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What would happen if Joni Mitchell, Kurt Weill and Carl Jung collaborated on an album inspired by folk tales? Scary? Intriguing? Stunning? Probably all of those descriptors. Chances are you’d get an insightful mixture of beautiful melodies, haunting lyrics, moody and eclectic instrumentation–and one long journey through the psyche of humanity’s greatest desires, pleasures and fears.

This is exactly what acclaimed singer/songwriter Jill Freeman has created on her album “A Handmade Life.” Using old folk tales as her starting point, Jill explores the subconscious underpinnings of these timeless–and often very disturbing–stories and how they reflect the human experience. “A Handmade Life” is made further compelling by the music that blends a singer/songwriter sensibility with intricate arrangements and instrumentation, painting cinematic pictures that urge the listener to join Jill on the entire trip.

Jill began writing the songs that would eventually populate “A Handmade Life” a number of years ago after reading several books that explored the psychology buried in many fairy tales.

“Fairy tales are like dreams, filled with deep symbolism about the human psyche,” says Jill. “They carry the voice of our subconscious. I wanted to dive into those dreamy stories, swim deep, and see what I came back with. This album is the expression of what I found there.”

Jill began a “sonic diary,” recording melodies, words and even “found” sounds on a digital recorder. These recordings set the tone for the album, with many of those original sounds and arrangements ending up within the tracks of the album.

Producer Joel Wachbrit helped further arrange the songs and brought in a wide range of renowned musicians who have played with such artists as Bonnie Raitt, Shawn Colvin, Bruce Hornsby, Michael Bublé, and Steely Dan to add striking textures to the songs. The result is an album of great emotional depth in words, music and overall “vibe.” This is true virtual reality–you feel as if you’re standing in the midst of a theatre production as the characters invite you in to experience the ride along with them.

“A Handmade Life” poignantly opens and closes with “The Light That Leads Me There.” The first version is very sparse featuring Jill singing over ukulele in an outdoor, urban environment that suggests the singer’s homelessness. It’s as if this is a prelude to sleep–the beginning of a dream. The words set the stage for the rest of the album, reflecting life’s hardships and pain and the hope for something better: “You see my aching search for loving kindness is the light that leads me there.” The album ends with an extended interpretation of the song with full instrumentation and additional lyrics to further explore the opening sentiments and the personal quest for wholeness.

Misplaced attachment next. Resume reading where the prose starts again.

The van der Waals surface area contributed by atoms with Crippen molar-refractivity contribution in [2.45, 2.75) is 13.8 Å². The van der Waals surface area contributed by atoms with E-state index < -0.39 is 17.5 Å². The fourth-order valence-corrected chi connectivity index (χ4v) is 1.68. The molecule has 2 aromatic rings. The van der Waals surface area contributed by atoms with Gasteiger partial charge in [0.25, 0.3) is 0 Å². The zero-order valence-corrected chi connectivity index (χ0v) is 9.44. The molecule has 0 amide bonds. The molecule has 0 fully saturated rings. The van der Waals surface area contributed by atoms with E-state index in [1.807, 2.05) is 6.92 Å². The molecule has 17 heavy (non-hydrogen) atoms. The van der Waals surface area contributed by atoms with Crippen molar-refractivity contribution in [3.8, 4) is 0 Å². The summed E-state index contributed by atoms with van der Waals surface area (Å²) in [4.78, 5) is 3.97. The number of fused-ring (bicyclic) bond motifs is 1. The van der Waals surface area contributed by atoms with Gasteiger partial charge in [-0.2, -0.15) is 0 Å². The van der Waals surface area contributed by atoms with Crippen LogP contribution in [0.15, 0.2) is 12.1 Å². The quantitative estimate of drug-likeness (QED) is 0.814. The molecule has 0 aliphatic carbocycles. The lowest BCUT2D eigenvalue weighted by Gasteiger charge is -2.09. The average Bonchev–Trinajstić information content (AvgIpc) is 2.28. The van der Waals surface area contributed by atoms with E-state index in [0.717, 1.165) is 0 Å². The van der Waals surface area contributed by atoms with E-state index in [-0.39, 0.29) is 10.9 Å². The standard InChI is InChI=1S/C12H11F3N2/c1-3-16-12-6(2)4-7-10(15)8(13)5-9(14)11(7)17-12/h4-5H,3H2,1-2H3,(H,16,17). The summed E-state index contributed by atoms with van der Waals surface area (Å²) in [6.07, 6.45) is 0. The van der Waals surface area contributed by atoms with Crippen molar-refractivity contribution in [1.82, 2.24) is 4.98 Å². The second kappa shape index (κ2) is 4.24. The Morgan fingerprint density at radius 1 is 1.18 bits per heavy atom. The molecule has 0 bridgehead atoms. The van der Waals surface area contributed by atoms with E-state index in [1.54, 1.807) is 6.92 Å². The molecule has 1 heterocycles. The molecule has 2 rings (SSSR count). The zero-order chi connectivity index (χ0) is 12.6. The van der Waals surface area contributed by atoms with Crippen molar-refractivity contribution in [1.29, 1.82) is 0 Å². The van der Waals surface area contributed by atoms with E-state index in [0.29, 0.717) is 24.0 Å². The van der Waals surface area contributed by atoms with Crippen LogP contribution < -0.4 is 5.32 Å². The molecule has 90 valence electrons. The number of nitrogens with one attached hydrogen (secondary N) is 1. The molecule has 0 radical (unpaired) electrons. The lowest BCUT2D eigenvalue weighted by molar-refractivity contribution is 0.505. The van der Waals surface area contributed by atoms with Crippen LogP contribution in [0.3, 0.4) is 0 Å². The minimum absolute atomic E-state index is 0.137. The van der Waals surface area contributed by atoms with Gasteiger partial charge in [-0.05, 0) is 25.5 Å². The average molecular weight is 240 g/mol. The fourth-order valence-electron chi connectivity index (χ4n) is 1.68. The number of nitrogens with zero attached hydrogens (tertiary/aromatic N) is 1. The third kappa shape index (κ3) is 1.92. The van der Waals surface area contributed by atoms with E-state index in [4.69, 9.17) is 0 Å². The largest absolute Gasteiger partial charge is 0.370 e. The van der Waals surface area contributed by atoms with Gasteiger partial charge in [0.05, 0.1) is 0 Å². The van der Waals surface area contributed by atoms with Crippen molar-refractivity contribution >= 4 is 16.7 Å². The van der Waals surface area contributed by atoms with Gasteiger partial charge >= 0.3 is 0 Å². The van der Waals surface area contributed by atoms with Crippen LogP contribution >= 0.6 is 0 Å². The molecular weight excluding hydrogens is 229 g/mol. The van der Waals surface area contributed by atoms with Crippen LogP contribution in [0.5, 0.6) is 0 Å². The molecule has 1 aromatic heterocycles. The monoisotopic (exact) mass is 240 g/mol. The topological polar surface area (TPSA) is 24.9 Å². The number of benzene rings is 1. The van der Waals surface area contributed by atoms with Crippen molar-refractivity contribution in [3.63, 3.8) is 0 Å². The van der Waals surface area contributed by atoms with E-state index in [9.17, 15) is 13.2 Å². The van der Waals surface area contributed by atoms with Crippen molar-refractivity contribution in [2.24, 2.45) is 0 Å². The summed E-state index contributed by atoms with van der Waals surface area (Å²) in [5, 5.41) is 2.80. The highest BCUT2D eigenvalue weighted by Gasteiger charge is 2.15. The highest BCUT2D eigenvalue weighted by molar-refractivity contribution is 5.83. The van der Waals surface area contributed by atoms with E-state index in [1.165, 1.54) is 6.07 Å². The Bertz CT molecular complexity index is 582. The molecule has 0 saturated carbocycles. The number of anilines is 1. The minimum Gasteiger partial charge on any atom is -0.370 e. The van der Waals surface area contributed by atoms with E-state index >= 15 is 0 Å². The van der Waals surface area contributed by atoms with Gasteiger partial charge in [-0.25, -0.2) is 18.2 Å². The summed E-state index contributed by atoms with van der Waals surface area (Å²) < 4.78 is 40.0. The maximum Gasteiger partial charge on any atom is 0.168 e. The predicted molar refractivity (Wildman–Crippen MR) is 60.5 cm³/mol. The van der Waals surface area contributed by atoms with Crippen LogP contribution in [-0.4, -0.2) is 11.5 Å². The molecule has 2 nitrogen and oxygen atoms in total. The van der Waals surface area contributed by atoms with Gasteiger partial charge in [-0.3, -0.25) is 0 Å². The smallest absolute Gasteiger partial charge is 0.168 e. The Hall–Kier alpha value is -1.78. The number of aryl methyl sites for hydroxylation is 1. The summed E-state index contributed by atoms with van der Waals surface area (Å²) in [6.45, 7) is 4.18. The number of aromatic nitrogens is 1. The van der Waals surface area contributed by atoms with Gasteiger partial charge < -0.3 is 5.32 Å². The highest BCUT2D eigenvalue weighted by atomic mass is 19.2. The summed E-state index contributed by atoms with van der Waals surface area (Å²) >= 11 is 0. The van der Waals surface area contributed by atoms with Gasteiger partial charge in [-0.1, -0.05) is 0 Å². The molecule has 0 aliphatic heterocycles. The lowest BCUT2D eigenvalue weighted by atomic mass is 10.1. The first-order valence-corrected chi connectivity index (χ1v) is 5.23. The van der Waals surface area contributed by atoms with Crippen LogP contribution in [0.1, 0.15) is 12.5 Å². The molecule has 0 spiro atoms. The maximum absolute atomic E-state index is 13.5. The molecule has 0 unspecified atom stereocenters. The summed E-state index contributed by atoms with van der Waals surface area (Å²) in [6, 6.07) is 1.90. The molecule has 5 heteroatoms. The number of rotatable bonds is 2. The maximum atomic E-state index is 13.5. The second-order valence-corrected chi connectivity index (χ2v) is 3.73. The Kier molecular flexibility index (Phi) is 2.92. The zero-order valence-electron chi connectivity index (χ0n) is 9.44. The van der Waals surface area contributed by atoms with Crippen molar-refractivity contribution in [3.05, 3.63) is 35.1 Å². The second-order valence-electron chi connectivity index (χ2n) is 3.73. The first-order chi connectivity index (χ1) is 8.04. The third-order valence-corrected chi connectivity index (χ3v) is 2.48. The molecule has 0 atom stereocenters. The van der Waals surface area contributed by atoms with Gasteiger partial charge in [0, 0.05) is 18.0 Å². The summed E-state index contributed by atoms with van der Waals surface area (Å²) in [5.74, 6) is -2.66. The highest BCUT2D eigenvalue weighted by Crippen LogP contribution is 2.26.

The songs between these two versions take the listener on a twisting journey of self-exploration within the themes of different fairy tales. For instance, “Completely Unaware” offers a soaring ballad based on “The Wizard Of Oz” where that place “somewhere over the rainbow” challenges the Scarecrow to question whether he was better off without a brain. The Cinderella story is re-examined in “Walking On Glass,” a cool percussion-driven number that would easily fit in a speakeasy as it follows a young woman on a wild adventurous evening foray. Inspired by a particularly grim (Grimm?) story, “The Robber Bridegroom,” “Sweetheart My Dream Is Not Over” combines a sweet melody with an out-of-control circus motif as a young woman wakes from a disturbing dream and confronts her lover. “A Little Bit of Red” based on The Brothers Grimm’s “Little Red Riding Hood” is a jazz-flavored journey with a splash of Gypsy tonalities set in 11/8 time that looks at the excitement and fear of a young girl’s sexual awakening. Along with the other songs on the album, Jill shows that many familiar fantasy tales may very well reflect our deepest emotions.

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